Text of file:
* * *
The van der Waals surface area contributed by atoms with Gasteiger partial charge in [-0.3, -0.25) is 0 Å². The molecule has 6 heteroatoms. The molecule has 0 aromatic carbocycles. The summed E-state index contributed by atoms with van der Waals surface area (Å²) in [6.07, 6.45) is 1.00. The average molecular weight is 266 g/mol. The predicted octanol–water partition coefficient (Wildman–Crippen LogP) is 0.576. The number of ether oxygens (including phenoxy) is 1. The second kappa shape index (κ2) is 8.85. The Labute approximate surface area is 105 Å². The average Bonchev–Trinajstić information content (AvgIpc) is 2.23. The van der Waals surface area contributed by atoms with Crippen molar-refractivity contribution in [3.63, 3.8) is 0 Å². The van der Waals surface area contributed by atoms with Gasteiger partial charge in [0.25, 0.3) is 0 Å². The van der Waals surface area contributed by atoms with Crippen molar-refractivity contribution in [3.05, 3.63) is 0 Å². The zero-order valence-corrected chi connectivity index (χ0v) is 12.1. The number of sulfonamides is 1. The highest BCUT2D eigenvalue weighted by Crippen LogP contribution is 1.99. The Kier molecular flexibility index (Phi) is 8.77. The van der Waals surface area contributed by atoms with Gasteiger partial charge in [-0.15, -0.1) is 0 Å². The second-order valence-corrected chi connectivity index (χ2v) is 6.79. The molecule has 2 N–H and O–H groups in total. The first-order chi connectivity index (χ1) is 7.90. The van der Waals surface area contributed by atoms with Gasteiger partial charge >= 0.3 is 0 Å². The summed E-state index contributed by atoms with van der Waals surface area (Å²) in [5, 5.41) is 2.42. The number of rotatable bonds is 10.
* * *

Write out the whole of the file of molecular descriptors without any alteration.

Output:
The van der Waals surface area contributed by atoms with Gasteiger partial charge in [-0.3, -0.25) is 0 Å². The molecule has 6 heteroatoms. The molecule has 0 aromatic carbocycles. The summed E-state index contributed by atoms with van der Waals surface area (Å²) in [6.07, 6.45) is 1.00. The average molecular weight is 266 g/mol. The predicted octanol–water partition coefficient (Wildman–Crippen LogP) is 0.576. The number of ether oxygens (including phenoxy) is 1. The second kappa shape index (κ2) is 8.85. The Labute approximate surface area is 105 Å². The average Bonchev–Trinajstić information content (AvgIpc) is 2.23. The van der Waals surface area contributed by atoms with Crippen molar-refractivity contribution in [3.63, 3.8) is 0 Å². The van der Waals surface area contributed by atoms with Gasteiger partial charge in [0.25, 0.3) is 0 Å². The van der Waals surface area contributed by atoms with Crippen molar-refractivity contribution in [3.05, 3.63) is 0 Å². The zero-order valence-corrected chi connectivity index (χ0v) is 12.1. The number of sulfonamides is 1. The highest BCUT2D eigenvalue weighted by Crippen LogP contribution is 1.99. The Kier molecular flexibility index (Phi) is 8.77. The van der Waals surface area contributed by atoms with Gasteiger partial charge in [-0.15, -0.1) is 0 Å². The second-order valence-corrected chi connectivity index (χ2v) is 6.79. The molecule has 2 N–H and O–H groups in total. The first-order chi connectivity index (χ1) is 7.90. The van der Waals surface area contributed by atoms with Gasteiger partial charge >= 0.3 is 0 Å². The summed E-state index contributed by atoms with van der Waals surface area (Å²) in [5, 5.41) is 2.42. The number of rotatable bonds is 10.